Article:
Sen. Kelly Ayotte (R., N.H.) slammed her GOP colleagues who helped pass the automatic sequestration cuts to the defense budget and warned that they put the U.S. military at risk of "diminished capacity" during a speech on grand strategy at the Heritage Foundation on Wednesday.
"I’m proud to be a Republican, proud to be from the party of Ronald Reagan," said Ayotte. "But the party of Ronald Reagan joined up with this administration to agree to make sequestration cuts to our department of defense that threaten the readiness of our forces."
"I think, as a Republican in the party of Ronald Reagan, we shouldn’t have put our military on the chopping block," Ayotte added.
The senator objected to arguments that defense spending is driving the nation’s deficit problems, and said entitlement spending is "crowding out the money that is needed to defend this nation."
"National security spending accounts for less than 18 percent of federal outlays," said Ayotte. "America’s danger is not military or imperial overstretch but rather entitlement overstretch.
"It’s both tragic and telling that by 2019 the United States will be spending more on interest on the debt than we will on defending this nation," she added.
The senator was speaking at the Heritage Foundation to introduce the Project for the Common Defense, a nonpartisan coalition of national security policymakers and experts supported by the Heritage Foundation and the American Enterprise Institute.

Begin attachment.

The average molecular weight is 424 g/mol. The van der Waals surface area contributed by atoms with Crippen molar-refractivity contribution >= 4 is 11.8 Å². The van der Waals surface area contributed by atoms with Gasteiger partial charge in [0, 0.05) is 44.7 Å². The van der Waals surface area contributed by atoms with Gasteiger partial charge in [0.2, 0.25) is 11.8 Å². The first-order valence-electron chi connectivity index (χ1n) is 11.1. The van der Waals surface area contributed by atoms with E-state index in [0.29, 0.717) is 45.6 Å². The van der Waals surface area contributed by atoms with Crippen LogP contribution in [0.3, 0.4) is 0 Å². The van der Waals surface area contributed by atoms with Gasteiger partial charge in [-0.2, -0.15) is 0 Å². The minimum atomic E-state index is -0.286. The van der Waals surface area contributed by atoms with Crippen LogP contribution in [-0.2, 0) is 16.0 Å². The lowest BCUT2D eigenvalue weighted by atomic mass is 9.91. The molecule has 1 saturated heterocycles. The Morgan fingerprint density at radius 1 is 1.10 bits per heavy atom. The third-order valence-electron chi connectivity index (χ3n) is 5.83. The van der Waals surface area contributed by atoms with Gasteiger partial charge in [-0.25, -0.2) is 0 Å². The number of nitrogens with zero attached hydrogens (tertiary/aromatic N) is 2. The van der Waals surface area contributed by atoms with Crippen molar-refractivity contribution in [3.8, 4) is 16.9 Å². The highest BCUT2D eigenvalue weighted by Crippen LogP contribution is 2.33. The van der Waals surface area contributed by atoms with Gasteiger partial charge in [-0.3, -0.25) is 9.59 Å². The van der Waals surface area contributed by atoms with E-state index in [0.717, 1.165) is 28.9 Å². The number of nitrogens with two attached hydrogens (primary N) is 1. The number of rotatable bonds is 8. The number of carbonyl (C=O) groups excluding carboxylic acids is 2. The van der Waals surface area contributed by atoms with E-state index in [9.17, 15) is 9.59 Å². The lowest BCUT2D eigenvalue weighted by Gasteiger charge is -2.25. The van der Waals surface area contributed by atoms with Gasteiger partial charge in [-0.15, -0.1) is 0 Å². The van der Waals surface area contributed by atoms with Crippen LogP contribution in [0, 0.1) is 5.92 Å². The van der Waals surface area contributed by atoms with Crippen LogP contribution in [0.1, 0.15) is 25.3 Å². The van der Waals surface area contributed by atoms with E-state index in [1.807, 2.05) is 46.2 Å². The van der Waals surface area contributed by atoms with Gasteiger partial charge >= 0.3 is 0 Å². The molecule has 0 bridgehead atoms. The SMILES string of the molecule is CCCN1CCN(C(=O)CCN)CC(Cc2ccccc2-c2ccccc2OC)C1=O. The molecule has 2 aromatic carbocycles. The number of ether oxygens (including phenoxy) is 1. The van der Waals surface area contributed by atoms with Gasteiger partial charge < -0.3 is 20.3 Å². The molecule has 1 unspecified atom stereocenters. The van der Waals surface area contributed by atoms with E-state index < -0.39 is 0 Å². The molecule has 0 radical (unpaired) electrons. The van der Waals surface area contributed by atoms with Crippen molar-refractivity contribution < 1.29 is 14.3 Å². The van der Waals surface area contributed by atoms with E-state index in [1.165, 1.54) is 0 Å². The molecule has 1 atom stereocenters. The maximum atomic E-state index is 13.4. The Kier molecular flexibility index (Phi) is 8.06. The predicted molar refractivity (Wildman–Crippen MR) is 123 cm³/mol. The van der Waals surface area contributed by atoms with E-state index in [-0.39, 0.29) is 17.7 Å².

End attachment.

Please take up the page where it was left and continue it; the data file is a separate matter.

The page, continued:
Ayotte was critical of what she described as the Obama administration’s lack of grand national security strategy.
"Sadly today in Washington, we often find that the national security strategy and national military strategy documents coming from the administration amount to nothing more than naive wish-lists of desired outcomes, which seem to masquerading as strategic documents," she said.
Ayotte said the Obama administration has failed to create effective policies to deal with the conflict in Syria, Iran’s nuclear weapons program, and Russian belligerence.
The Russian government’s refusal to extradite Edward Snowden to the United States highlights the failure of the Obama administration’s "reset" policy, said Ayotte.
"The administration trumpets the supposed reset policy with Russia, yet the Putin government has occupied Georgia, cracked down on the Russian people, continued to arm [Bashar al-] Assad over our objections … and just yesterday, of course, refused to extradite Edward Snowden," she said.
The senator also objected to Obama’s call for further reductions of the U.S. nuclear arsenal during his speech in Berlin last week.
"Think about the message that sends at a time we are asking the Russians to send Mr. Snowden back to the United States of America so that he can face the charges he should face here," said Ayotte. "How do we expect that that’s going to lead to a result that a.) is warranted, at a time with the threats that we face, and b.) that we’re going to be able to negotiate with the Russians in good faith and from a position of strength."
Additionally, Ayotte criticized foreign policy "realists," who she said create "a false dichotomy between America’s interests and our values."
"Freedom and democracy are the best guarantors of peace. A government which does not respect its citizens’ rights and its international commitments to protect those rights, is not likely to respect its other international undertakings," said Ayotte. "There are few ironclad laws in international relations, but democratic peace theory comes close."